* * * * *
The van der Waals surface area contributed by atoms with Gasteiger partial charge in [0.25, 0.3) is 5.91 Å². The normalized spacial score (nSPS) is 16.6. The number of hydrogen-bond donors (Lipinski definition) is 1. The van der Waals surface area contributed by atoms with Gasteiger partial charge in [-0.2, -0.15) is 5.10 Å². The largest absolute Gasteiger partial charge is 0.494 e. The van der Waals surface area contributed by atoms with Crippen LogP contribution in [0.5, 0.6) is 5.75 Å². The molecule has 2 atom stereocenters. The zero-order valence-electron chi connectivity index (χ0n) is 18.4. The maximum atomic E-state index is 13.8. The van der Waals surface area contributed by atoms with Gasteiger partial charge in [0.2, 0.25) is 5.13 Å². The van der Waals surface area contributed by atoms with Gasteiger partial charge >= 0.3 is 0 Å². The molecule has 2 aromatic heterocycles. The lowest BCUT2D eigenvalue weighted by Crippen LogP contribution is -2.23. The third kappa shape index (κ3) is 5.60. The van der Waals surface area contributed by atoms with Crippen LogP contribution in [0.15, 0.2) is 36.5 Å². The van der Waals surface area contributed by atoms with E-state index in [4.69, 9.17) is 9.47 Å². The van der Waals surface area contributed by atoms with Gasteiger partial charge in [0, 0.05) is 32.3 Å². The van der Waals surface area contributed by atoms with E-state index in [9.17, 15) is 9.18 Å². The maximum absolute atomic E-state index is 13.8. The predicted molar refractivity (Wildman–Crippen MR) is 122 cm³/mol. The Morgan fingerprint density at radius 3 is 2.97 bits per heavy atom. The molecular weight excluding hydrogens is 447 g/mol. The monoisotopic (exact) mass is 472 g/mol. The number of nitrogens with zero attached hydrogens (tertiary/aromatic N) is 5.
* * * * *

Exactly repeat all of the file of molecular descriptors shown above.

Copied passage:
The van der Waals surface area contributed by atoms with Gasteiger partial charge in [0.25, 0.3) is 5.91 Å². The normalized spacial score (nSPS) is 16.6. The number of hydrogen-bond donors (Lipinski definition) is 1. The van der Waals surface area contributed by atoms with Gasteiger partial charge in [-0.2, -0.15) is 5.10 Å². The largest absolute Gasteiger partial charge is 0.494 e. The van der Waals surface area contributed by atoms with Crippen LogP contribution in [0.5, 0.6) is 5.75 Å². The molecule has 2 atom stereocenters. The zero-order valence-electron chi connectivity index (χ0n) is 18.4. The maximum atomic E-state index is 13.8. The van der Waals surface area contributed by atoms with Gasteiger partial charge in [0.2, 0.25) is 5.13 Å². The van der Waals surface area contributed by atoms with Gasteiger partial charge >= 0.3 is 0 Å². The molecule has 2 aromatic heterocycles. The lowest BCUT2D eigenvalue weighted by Crippen LogP contribution is -2.23. The third kappa shape index (κ3) is 5.60. The van der Waals surface area contributed by atoms with Crippen LogP contribution in [0.15, 0.2) is 36.5 Å². The van der Waals surface area contributed by atoms with E-state index in [4.69, 9.17) is 9.47 Å². The van der Waals surface area contributed by atoms with Gasteiger partial charge in [0, 0.05) is 32.3 Å². The van der Waals surface area contributed by atoms with E-state index in [9.17, 15) is 9.18 Å². The maximum absolute atomic E-state index is 13.8. The predicted molar refractivity (Wildman–Crippen MR) is 122 cm³/mol. The Morgan fingerprint density at radius 3 is 2.97 bits per heavy atom. The molecular weight excluding hydrogens is 447 g/mol. The monoisotopic (exact) mass is 472 g/mol. The number of nitrogens with zero attached hydrogens (tertiary/aromatic N) is 5.